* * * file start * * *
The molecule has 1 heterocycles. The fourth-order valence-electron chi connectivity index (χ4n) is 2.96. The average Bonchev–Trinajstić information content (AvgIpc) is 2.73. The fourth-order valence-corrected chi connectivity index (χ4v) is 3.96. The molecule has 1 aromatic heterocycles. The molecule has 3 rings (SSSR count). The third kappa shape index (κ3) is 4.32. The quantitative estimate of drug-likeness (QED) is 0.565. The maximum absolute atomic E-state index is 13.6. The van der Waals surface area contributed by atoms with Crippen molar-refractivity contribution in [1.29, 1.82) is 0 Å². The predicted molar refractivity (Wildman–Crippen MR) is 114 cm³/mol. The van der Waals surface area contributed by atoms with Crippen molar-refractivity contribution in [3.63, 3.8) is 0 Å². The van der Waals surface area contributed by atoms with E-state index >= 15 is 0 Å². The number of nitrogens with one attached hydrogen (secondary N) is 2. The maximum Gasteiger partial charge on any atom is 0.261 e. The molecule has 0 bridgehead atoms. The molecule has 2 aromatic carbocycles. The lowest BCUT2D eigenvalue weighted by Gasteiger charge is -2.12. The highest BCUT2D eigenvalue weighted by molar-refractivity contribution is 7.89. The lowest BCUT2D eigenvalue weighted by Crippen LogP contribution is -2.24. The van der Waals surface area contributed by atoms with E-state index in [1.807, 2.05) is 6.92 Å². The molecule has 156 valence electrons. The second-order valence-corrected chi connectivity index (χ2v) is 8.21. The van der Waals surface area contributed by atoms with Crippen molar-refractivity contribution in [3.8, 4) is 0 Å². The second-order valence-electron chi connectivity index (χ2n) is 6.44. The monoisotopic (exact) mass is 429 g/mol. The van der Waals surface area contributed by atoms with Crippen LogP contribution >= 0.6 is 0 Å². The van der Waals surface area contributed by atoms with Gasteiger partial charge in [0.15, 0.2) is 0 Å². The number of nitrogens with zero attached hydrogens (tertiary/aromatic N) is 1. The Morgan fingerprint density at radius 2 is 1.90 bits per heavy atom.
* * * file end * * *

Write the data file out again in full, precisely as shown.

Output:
The molecule has 1 heterocycles. The fourth-order valence-electron chi connectivity index (χ4n) is 2.96. The average Bonchev–Trinajstić information content (AvgIpc) is 2.73. The fourth-order valence-corrected chi connectivity index (χ4v) is 3.96. The molecule has 1 aromatic heterocycles. The molecule has 3 rings (SSSR count). The third kappa shape index (κ3) is 4.32. The quantitative estimate of drug-likeness (QED) is 0.565. The maximum absolute atomic E-state index is 13.6. The van der Waals surface area contributed by atoms with Crippen molar-refractivity contribution in [1.29, 1.82) is 0 Å². The predicted molar refractivity (Wildman–Crippen MR) is 114 cm³/mol. The van der Waals surface area contributed by atoms with Crippen molar-refractivity contribution in [3.63, 3.8) is 0 Å². The van der Waals surface area contributed by atoms with E-state index >= 15 is 0 Å². The number of nitrogens with one attached hydrogen (secondary N) is 2. The maximum Gasteiger partial charge on any atom is 0.261 e. The molecule has 0 bridgehead atoms. The molecule has 2 aromatic carbocycles. The lowest BCUT2D eigenvalue weighted by Gasteiger charge is -2.12. The highest BCUT2D eigenvalue weighted by molar-refractivity contribution is 7.89. The lowest BCUT2D eigenvalue weighted by Crippen LogP contribution is -2.24. The van der Waals surface area contributed by atoms with E-state index in [1.807, 2.05) is 6.92 Å². The molecule has 156 valence electrons. The second-order valence-corrected chi connectivity index (χ2v) is 8.21. The van der Waals surface area contributed by atoms with Crippen molar-refractivity contribution in [3.8, 4) is 0 Å². The second-order valence-electron chi connectivity index (χ2n) is 6.44. The monoisotopic (exact) mass is 429 g/mol. The van der Waals surface area contributed by atoms with Crippen LogP contribution >= 0.6 is 0 Å². The van der Waals surface area contributed by atoms with Gasteiger partial charge in [0.15, 0.2) is 0 Å². The number of nitrogens with zero attached hydrogens (tertiary/aromatic N) is 1. The Morgan fingerprint density at radius 2 is 1.90 bits per heavy atom.